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Music And Dance Reviews : Pasadena Symphony

March 17, 1986|TERRY McQUILKIN

By now it must be common knowledge that Jorge Mester can be as creative in his programming and dynamic in his podium leadership of the Pasadena Symphony as his underappreciated predecessor, Daniel Lewis. As Saturday evening's program at Pasadena Civic Auditorium proved, the man who inherited Lewis' post has continued to bring interest and quality to the area's musical life.

One doesn't often hear Carl Nielsen's quirky and devilishly difficult Clarinet Concerto. The piece abounds with the composer's idiosyncratic trademarks: winding melismatic lines, impulsive orchestral outbursts, almost obsessive fugal writing and the snare drum's insistent hammering. Clarinetist David Shifren made a strong case for the 25-minute work, bringing to it virtually faultless technique, stunning dynamic control and contagious enthusiasm. His sound projected with hearty resonance in the chalumeau register and heroic brilliance (with no touch of shrillness) in the upper range. He rendered fast passages with spirit and pluck, melodic ones with lyric charm. Without a doubt, Shifren belongs to an extremely small group of outstanding clarinetists. Mester and the orchestra provided first-rate support.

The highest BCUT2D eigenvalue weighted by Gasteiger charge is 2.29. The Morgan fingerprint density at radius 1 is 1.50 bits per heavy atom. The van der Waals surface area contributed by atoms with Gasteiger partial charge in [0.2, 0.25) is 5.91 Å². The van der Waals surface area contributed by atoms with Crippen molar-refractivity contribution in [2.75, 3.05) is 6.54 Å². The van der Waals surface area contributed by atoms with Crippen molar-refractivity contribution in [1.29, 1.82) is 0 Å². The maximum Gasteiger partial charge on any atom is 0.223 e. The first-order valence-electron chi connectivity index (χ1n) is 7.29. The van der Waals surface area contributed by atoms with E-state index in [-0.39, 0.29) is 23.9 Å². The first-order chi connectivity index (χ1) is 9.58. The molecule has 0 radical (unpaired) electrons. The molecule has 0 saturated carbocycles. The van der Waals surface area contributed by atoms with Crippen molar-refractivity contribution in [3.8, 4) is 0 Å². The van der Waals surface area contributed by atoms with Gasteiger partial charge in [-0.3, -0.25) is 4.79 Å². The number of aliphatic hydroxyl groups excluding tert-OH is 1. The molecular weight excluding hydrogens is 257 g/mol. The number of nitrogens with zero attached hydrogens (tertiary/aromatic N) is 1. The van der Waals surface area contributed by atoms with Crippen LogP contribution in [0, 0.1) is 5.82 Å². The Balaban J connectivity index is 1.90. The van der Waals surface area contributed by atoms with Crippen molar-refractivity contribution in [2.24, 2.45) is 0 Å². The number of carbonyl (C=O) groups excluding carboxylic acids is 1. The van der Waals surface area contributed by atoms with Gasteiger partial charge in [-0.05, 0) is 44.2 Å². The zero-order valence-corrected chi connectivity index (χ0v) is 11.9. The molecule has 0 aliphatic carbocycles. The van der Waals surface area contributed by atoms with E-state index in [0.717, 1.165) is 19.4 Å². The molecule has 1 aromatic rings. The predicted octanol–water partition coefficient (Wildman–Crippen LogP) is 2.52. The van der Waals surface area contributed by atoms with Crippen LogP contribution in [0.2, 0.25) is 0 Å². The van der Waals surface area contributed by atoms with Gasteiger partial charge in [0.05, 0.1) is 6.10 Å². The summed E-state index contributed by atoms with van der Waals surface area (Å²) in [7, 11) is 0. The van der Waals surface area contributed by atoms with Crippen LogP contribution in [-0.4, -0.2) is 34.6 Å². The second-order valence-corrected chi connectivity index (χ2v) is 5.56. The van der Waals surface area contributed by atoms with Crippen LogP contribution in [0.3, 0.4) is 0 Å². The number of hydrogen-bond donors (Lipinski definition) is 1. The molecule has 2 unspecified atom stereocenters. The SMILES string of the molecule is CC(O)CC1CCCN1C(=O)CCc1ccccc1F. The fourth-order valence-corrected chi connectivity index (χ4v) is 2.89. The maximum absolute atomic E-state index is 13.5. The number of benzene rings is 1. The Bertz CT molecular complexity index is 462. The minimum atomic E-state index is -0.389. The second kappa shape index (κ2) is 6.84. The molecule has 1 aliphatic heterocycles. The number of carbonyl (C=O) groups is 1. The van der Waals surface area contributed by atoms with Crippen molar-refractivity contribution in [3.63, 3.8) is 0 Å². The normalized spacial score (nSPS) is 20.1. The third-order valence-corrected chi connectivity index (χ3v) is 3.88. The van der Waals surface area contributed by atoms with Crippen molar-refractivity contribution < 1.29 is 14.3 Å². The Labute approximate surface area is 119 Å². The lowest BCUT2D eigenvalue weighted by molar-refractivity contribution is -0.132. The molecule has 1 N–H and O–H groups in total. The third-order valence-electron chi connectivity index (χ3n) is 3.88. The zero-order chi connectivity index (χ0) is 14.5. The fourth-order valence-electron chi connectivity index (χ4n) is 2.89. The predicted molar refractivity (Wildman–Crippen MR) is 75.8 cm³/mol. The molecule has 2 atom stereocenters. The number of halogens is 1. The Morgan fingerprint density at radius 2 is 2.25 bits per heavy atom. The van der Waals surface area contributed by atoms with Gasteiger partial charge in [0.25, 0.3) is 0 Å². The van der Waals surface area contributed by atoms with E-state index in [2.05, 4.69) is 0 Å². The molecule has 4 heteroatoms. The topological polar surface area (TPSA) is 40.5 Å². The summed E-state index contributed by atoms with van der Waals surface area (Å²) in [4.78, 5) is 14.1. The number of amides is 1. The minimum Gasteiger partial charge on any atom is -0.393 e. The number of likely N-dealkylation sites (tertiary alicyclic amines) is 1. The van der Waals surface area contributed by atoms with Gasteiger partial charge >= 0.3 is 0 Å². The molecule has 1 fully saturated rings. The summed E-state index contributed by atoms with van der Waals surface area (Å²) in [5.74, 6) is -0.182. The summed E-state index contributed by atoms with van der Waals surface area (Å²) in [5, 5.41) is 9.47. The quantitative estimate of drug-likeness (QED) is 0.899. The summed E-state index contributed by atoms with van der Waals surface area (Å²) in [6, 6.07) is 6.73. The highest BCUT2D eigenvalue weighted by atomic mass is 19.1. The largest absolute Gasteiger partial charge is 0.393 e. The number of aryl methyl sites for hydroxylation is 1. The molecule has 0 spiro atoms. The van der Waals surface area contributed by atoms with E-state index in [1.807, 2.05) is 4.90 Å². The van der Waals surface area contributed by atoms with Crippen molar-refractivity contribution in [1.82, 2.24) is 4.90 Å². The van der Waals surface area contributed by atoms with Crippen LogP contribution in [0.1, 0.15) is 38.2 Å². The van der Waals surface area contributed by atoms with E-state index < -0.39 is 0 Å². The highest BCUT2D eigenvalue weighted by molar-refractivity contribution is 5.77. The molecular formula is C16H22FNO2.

Despite its accessibility, Walter Piston's frolicsome, boisterous "The Incredible Flutist" receives too few performances these days. The Pasadenans gave the 1939 suite a crisp, festive and good-humored reading (complete with the dog barks), without in any way compromising musical integrity or rhythmic precision.

Rimsky-Korsakov's "Scheherazade," on the other hand, does receive its fair share of readings. In any event, the post-intermission installment afforded Mester an excellent opportunity to showcase his orchestra--individually and collectively. The soloists--too numerous to list--were uniformly excellent; the ensemble energetic, well-balanced and taut.

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